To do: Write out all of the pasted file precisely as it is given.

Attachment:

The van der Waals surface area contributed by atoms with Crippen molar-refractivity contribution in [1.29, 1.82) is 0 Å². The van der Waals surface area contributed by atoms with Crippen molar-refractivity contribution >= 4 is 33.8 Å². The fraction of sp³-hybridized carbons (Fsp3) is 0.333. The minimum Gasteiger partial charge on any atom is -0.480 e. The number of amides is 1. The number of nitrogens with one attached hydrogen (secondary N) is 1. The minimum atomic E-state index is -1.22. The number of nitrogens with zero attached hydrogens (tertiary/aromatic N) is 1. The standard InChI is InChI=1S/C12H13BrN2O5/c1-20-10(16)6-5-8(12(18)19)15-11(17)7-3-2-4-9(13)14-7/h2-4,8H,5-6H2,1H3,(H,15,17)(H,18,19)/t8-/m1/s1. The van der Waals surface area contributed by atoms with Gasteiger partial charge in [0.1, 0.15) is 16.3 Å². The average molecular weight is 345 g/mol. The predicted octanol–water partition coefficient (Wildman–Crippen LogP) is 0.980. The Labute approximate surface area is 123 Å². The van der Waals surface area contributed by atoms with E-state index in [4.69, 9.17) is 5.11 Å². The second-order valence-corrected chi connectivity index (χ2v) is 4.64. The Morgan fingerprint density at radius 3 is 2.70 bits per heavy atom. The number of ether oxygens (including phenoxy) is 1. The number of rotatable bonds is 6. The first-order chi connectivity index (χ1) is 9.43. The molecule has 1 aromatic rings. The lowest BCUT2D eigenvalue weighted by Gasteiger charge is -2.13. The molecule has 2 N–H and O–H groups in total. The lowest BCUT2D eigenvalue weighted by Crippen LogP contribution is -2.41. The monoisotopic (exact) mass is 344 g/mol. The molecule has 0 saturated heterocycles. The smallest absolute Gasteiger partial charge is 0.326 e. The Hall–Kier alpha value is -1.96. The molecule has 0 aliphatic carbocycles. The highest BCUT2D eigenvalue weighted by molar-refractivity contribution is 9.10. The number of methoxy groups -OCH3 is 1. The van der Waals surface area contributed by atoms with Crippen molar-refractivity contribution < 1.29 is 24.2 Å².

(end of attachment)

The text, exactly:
The van der Waals surface area contributed by atoms with Crippen molar-refractivity contribution in [1.29, 1.82) is 0 Å². The van der Waals surface area contributed by atoms with Crippen molar-refractivity contribution >= 4 is 33.8 Å². The fraction of sp³-hybridized carbons (Fsp3) is 0.333. The minimum Gasteiger partial charge on any atom is -0.480 e. The number of amides is 1. The number of nitrogens with one attached hydrogen (secondary N) is 1. The minimum atomic E-state index is -1.22. The number of nitrogens with zero attached hydrogens (tertiary/aromatic N) is 1. The standard InChI is InChI=1S/C12H13BrN2O5/c1-20-10(16)6-5-8(12(18)19)15-11(17)7-3-2-4-9(13)14-7/h2-4,8H,5-6H2,1H3,(H,15,17)(H,18,19)/t8-/m1/s1. The van der Waals surface area contributed by atoms with Gasteiger partial charge in [0.1, 0.15) is 16.3 Å². The average molecular weight is 345 g/mol. The predicted octanol–water partition coefficient (Wildman–Crippen LogP) is 0.980. The Labute approximate surface area is 123 Å². The van der Waals surface area contributed by atoms with E-state index in [4.69, 9.17) is 5.11 Å². The second-order valence-corrected chi connectivity index (χ2v) is 4.64. The Morgan fingerprint density at radius 3 is 2.70 bits per heavy atom. The number of ether oxygens (including phenoxy) is 1. The number of rotatable bonds is 6. The first-order chi connectivity index (χ1) is 9.43. The molecule has 1 aromatic rings. The lowest BCUT2D eigenvalue weighted by Gasteiger charge is -2.13. The molecule has 2 N–H and O–H groups in total. The lowest BCUT2D eigenvalue weighted by Crippen LogP contribution is -2.41. The monoisotopic (exact) mass is 344 g/mol. The molecule has 0 saturated heterocycles. The smallest absolute Gasteiger partial charge is 0.326 e. The Hall–Kier alpha value is -1.96. The molecule has 0 aliphatic carbocycles. The highest BCUT2D eigenvalue weighted by molar-refractivity contribution is 9.10. The number of methoxy groups -OCH3 is 1. The van der Waals surface area contributed by atoms with Crippen molar-refractivity contribution < 1.29 is 24.2 Å².